Meningocele vs. Meningomyelocele: Know the Difference
By Shumaila Saeed || Updated on December 25, 2023
Meningocele involves a sac of spinal fluid and meninges protruding through a spinal defect, while Meningomyelocele includes spinal cord/nerves in the sac.
Meningocele is a type of spinal defect where a sac containing spinal fluid and meninges (but not the spinal cord) protrudes through a gap in the vertebrae. Meningomyelocele, a more severe form, involves the protrusion of the spinal cord and/or nerve tissues within the sac.
In Meningocele, the protruding sac does not contain neural elements, making it generally less severe than Meningomyelocele, where the sac contains parts of the spinal cord and/or nerve tissue, leading to more significant potential neurological impairments.
Meningocele might not always present with significant symptoms initially and can be sometimes identified only through imaging, whereas Meningomyelocele typically presents with more noticeable neurological deficits at birth due to the involvement of spinal cord/nerves.
Surgical interventions for Meningocele primarily focus on repairing the protruding sac and preventing infection. In contrast, Meningomyelocele surgeries are more complex due to the involvement of the spinal cord and nerves, aiming to minimize nerve damage and manage associated conditions.
Meningocele’s impact on a patient’s mobility and neurological function is usually less severe compared to Meningomyelocele, where the risk of complications like paralysis or bladder and bowel dysfunction is higher.
Protrusion of a sac with spinal fluid and meninges.
Protrusion of a sac containing parts of the spinal cord/nerves.
Generally less severe.
More severe, with greater risk of neurological deficits.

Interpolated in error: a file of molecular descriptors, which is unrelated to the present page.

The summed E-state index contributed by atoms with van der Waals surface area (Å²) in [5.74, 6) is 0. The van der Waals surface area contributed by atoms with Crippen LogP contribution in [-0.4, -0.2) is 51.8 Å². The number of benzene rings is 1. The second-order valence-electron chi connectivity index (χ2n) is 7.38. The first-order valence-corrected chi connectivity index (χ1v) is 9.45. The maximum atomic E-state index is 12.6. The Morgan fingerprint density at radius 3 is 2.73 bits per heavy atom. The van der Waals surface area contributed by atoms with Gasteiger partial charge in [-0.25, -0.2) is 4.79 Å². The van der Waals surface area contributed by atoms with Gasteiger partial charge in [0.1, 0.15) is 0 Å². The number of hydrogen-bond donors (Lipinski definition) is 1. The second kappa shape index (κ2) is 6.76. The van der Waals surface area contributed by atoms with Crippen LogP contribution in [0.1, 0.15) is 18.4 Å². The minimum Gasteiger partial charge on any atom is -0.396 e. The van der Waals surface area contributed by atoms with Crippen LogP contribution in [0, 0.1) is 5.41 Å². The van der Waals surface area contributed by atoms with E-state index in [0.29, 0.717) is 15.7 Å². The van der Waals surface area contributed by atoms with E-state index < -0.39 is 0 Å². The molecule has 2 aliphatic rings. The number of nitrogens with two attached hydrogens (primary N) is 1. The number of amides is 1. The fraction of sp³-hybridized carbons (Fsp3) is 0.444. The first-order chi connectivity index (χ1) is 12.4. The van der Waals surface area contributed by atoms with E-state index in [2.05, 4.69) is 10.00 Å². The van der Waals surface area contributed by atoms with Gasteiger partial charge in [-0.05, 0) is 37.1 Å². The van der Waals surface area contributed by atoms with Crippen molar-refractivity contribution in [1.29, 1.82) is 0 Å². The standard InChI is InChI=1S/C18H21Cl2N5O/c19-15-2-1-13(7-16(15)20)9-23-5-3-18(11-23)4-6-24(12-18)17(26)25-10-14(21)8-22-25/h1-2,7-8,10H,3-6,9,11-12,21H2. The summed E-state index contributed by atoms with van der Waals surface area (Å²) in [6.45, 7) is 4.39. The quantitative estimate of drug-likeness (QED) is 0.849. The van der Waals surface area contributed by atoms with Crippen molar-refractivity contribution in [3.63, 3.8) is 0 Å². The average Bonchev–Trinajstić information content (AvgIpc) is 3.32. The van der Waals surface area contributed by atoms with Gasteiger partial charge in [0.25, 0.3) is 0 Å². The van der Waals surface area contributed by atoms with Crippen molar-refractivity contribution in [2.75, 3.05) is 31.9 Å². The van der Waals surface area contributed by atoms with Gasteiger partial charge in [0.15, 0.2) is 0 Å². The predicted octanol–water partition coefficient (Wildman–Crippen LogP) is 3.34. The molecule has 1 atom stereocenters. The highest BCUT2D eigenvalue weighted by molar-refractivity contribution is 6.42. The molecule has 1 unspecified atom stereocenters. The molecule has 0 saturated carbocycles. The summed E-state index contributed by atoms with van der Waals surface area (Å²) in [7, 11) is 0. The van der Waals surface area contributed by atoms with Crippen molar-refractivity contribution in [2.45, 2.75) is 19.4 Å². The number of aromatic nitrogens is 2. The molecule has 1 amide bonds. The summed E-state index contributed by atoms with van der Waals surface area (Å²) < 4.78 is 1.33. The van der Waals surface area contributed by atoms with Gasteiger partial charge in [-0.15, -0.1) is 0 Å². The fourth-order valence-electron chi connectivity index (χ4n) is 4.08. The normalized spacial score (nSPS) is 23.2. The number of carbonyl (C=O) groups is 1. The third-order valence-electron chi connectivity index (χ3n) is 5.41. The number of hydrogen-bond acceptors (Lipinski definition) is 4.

May not present significant symptoms initially.
Typically shows noticeable neurological impairments.
Focuses on repairing the sac, less complex.
More complex, aiming to minimize nerve damage.
Impact on Neurological Function
Usually less severe impact on function.
Higher risk of paralysis and bladder/bowel dysfunction.
Meningocele and Meningomyelocele Definitions
A spinal condition characterized by a protruding sac without neural elements.
Surgery was successful in treating the newborn's meningocele.
A birth defect where part of the spinal cord is exposed through the spine.
Meningomyelocele often results in significant neurological impairments.
A type of spina bifida where a sac of fluid protrudes through the spine.
The ultrasound revealed a meningocele in the baby's lower spine.
A severe form of spina bifida with spinal cord/nerves in the sac.
The baby diagnosed with meningocele actually had meningocele.
A protrusion of meninges and spinal fluid through a spinal gap.
Treatment for meningocele usually involves surgical intervention.
A condition with spinal cord and nerves herniating through the spine.
Children with meningocele require careful neurological assessment.
A birth defect involving a sac of fluid from the spinal canal.
Meningocele is typically diagnosed through prenatal imaging.
Spinal cord/nerves protrude through a gap in the vertebrae.
Meningocele's severity is greater due to spinal cord involvement.
A condition where meninges herniate through a vertebral defect.